May 7, 2003 - by
Women’s Track & Field/Cross Country Sign Three

May 7, 2003

TALLAHASSEE, Fla. – The Florida State women’s track and field and cross country programs announced on Wednesday, May 7 the signing of three athletes for the 2003-04 season. Heather Clark, India Pettus and Carla Agnew will join Florida State in the fall and will look to make an immediate impact for the Seminoles.

Clark hails from Brewer, Maine where she attended Brewer High School. She was a member of the track and field/cross country teams all four years. Clark captured the indoor state championship in the mile as a senior and looks to defend her state title in the outdoor mile this year. She finished as runner-up at the state cross country championships in the fall of 2002. Clark competed in the New England Cross Country Championships as a senior where she placed eighth. She is the daughter of James and Yvonne Roy and celebrates a October 13th birthday.

Pettus, a Cleveland, Ohio native, garnered a state championship in the 800m as a junior at Trinity High School. She will compete in track and field only at FSU. Pettus is the daughter of Bernard and Marsha Pettus. She was born on June 27, 1985.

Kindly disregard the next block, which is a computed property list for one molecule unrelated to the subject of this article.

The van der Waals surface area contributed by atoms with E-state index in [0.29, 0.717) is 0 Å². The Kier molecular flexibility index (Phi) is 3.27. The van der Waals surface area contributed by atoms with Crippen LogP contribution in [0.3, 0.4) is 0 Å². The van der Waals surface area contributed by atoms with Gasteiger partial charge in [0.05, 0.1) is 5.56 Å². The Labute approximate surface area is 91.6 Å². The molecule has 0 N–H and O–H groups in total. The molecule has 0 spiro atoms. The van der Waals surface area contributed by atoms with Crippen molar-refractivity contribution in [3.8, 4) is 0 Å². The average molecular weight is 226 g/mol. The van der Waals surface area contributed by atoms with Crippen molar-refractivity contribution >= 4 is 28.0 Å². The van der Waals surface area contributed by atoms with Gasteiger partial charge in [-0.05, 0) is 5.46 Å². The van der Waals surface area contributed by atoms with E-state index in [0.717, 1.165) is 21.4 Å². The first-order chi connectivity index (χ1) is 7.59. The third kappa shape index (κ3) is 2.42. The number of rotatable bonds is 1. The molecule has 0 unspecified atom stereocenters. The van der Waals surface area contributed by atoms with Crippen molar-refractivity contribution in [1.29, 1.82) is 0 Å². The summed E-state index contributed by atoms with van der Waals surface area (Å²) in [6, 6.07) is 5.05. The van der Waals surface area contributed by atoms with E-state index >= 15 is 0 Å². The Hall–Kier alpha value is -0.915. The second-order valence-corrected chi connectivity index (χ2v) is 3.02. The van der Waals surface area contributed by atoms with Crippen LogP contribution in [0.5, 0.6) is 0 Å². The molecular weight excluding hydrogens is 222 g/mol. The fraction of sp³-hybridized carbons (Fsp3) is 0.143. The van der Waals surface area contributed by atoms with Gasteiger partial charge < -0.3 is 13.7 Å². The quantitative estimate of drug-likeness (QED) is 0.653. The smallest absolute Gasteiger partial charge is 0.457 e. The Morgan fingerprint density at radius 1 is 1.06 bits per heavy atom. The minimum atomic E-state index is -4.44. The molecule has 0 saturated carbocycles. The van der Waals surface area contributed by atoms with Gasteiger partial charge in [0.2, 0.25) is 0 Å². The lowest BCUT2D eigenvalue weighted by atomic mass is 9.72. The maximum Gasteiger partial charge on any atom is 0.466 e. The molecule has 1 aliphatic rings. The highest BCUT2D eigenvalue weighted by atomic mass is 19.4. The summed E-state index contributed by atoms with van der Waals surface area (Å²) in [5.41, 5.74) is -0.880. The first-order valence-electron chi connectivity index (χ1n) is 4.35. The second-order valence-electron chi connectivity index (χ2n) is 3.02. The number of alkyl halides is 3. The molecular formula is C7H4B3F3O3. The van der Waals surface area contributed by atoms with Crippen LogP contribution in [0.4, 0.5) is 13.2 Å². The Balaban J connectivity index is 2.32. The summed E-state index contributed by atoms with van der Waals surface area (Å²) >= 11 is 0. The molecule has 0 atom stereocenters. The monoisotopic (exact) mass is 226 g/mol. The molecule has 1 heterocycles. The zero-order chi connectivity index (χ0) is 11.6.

Agnew rounds out the signing class for the 2003-04 season, coming from Oshawa, Ontario, Canada. Agnew attended R.S. McLaughlin CVI high school where she was a member of the track and field/cross country teams all four years. In the summer of 2002, she placed fifth at the Canadian Junior National Championships in the 1500m. Agnew is the daughter of Allen and Louise Agnew.

“We are really excited that these three tremendous runners are going to be wearing the garnet and gold next season,” said Coach Bob Braman. “Each one should make an immediate impact during the track and field season and should contribute heavily at the ACC Championships next year. Heather and Carla will definitely come in and compete for a starting spot at the varsity level in cross country. All three ladies will benefit from our beautiful weather here in Tallahassee and will develop greatly due to the cold temperatures they are used to training in.”

Related Articles